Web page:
3) I agree that a monastery is different than a parish. But monasteries too have some degree of responsibility in the matter of language. How can I say this without sounding offensive? I think there are a few considerations. In this point I am, for all pratical purposes, speaking of the Elder Ephrem monasteries in America.
The great proliferation of Greek-speaking monasteries in America is of little benefit to the aspiring monastic who does not speak Greek. He (or she) cannot join one of these monasteries unless he is willing to learn a foreign language. This effectively limits the pool of future monastics in such monasteries to those people who know Greek. This is fine, but it does send the message that, "We want Greeks." Am I making a judgmental jump to this conclusion? Yes, probably so. But I don't think it's a terribly unreasonable jump: do any non-Greek speakers join monasteries which use only Greek in the services? Or, to put it another way, is it reasonable to expect an American English-speaker to join a monastery in which he cannot worship in his own language? (This was one of my concerns when I was younger: If I were to become a monastic, where would I go? The choices of English-speaking monasteries with, say, half a dozen or more monks are very few.)
First, you are not a monk as you mention. Second, you speak like the only monasteries here are those of Geronda Ephraim and there is no other possibility to start new monasteries which speak only English. As we know there are monasteries which use only English here.
There is also the issue of visitors who do not understand the language. I said more than once that these monasteries, with their facilities and so forth, make themselves particularly open to visitors. When these visitors inevitably arrive, they will not (unless they know Greek) understand the services. This is fine, I suppose -- if I visit the house of a foreigner, that person is well within their rights to speak their own language. But I would think that hospitality would prevail and at least some English would be used.
You know... we have always the opportunity to be larger.
I have read that Fr. Daniel Byantoro's parishes in Indonesia use local languages, some Greek, and even a bit of English if there is an English-speaking visitor. When I visited an all-Arabic-speaking parish (full of Syrian/Lebanese immigrants) in London on Pentecost two years ago, the priest made a point of singing one litany and reading one of the kneeling prayers in English because he knew that my wife and I did not understand Arabic. I was touched by the courtesy. No, I should not necessarily have expected such accomodation, but it was much appreciated nonetheless.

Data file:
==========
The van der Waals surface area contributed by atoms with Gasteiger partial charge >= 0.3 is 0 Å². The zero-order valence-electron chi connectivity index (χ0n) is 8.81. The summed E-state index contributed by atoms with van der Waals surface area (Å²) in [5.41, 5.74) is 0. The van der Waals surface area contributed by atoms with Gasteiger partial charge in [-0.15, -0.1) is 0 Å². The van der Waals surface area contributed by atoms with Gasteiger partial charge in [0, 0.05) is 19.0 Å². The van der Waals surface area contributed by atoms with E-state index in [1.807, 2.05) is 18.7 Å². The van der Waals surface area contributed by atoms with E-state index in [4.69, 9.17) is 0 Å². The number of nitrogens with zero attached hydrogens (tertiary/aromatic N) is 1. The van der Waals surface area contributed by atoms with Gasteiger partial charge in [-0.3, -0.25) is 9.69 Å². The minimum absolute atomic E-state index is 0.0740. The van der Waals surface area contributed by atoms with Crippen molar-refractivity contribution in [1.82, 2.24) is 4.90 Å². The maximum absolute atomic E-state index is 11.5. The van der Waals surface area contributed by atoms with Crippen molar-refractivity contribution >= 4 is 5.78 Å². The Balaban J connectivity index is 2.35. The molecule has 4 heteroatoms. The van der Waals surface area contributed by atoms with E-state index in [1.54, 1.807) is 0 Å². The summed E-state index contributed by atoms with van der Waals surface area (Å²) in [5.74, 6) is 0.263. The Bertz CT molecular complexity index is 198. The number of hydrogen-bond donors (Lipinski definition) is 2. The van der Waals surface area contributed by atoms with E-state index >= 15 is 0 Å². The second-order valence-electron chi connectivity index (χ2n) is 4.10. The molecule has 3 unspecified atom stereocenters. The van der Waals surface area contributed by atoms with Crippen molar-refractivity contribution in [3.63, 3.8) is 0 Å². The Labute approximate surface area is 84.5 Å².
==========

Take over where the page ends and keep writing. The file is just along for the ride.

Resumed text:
Yes this has happened to me too, but again you are juxtaposing a parish to a monastery. There are stricter rules in a monastery. Yes, there are books of etiquette about gracious hosts, but there are books of etiquette about being a gracious guest also.
As I said above, I probably should not have given the specific name of the monastery and abbot which I criticized. I do not think I should be forbidden to question or critique an assertion simply because it was made by a member of the clergy, though.
Yes, we are not forbidden. But we must be careful since here is a public forum and while you and I might have honest disposition, there might be other people who might be scandalized by us, or others who for the lack of full knowledge might take those words and perpetrate cheap gossip.
As for covering the sin of a priest or bishop... There are patristic sayings which encourage this, but I think such sentiments can be abused. Here I am speaking not of the present discussion but in a much more general sense. Clergy cannot engage in vice and expect to "get away with it" because they are clergy. Small sins should be covered; this is true. But if anyone -- clergyman or otherwise -- is guilty of abuse, theft, or any other serious offense, they should be held accountable.
I guess this is a matter of personal choice... Like a movie director, or a script choose to allow the main character to decide. I am sure God will use our decisions for good. For me I tend to agree with St. Constantine the Great and btw I have had no blessing to have a priest, monastic in my family so I have no personal interest involved.